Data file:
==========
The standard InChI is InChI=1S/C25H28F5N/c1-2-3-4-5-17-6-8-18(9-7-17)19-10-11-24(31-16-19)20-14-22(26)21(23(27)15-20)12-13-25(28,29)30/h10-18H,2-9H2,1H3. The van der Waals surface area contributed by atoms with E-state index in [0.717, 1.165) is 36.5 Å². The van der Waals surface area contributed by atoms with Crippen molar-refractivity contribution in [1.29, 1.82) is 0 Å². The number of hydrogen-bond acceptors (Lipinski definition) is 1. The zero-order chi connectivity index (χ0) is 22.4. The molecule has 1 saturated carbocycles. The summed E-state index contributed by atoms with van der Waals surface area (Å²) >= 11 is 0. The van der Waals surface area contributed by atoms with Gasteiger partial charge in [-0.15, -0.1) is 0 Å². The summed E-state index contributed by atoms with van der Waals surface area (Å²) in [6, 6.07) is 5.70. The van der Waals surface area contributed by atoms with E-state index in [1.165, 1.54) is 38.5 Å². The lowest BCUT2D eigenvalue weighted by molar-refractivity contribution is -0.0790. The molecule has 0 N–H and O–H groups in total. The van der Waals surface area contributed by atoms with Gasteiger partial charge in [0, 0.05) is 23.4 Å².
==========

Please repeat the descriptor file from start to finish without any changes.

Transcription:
The standard InChI is InChI=1S/C25H28F5N/c1-2-3-4-5-17-6-8-18(9-7-17)19-10-11-24(31-16-19)20-14-22(26)21(23(27)15-20)12-13-25(28,29)30/h10-18H,2-9H2,1H3. The van der Waals surface area contributed by atoms with E-state index in [0.717, 1.165) is 36.5 Å². The van der Waals surface area contributed by atoms with Crippen molar-refractivity contribution in [1.29, 1.82) is 0 Å². The number of hydrogen-bond acceptors (Lipinski definition) is 1. The zero-order chi connectivity index (χ0) is 22.4. The molecule has 1 saturated carbocycles. The summed E-state index contributed by atoms with van der Waals surface area (Å²) >= 11 is 0. The van der Waals surface area contributed by atoms with Gasteiger partial charge in [-0.15, -0.1) is 0 Å². The summed E-state index contributed by atoms with van der Waals surface area (Å²) in [6, 6.07) is 5.70. The van der Waals surface area contributed by atoms with E-state index in [1.165, 1.54) is 38.5 Å². The lowest BCUT2D eigenvalue weighted by molar-refractivity contribution is -0.0790. The molecule has 0 N–H and O–H groups in total. The van der Waals surface area contributed by atoms with Gasteiger partial charge in [0, 0.05) is 23.4 Å².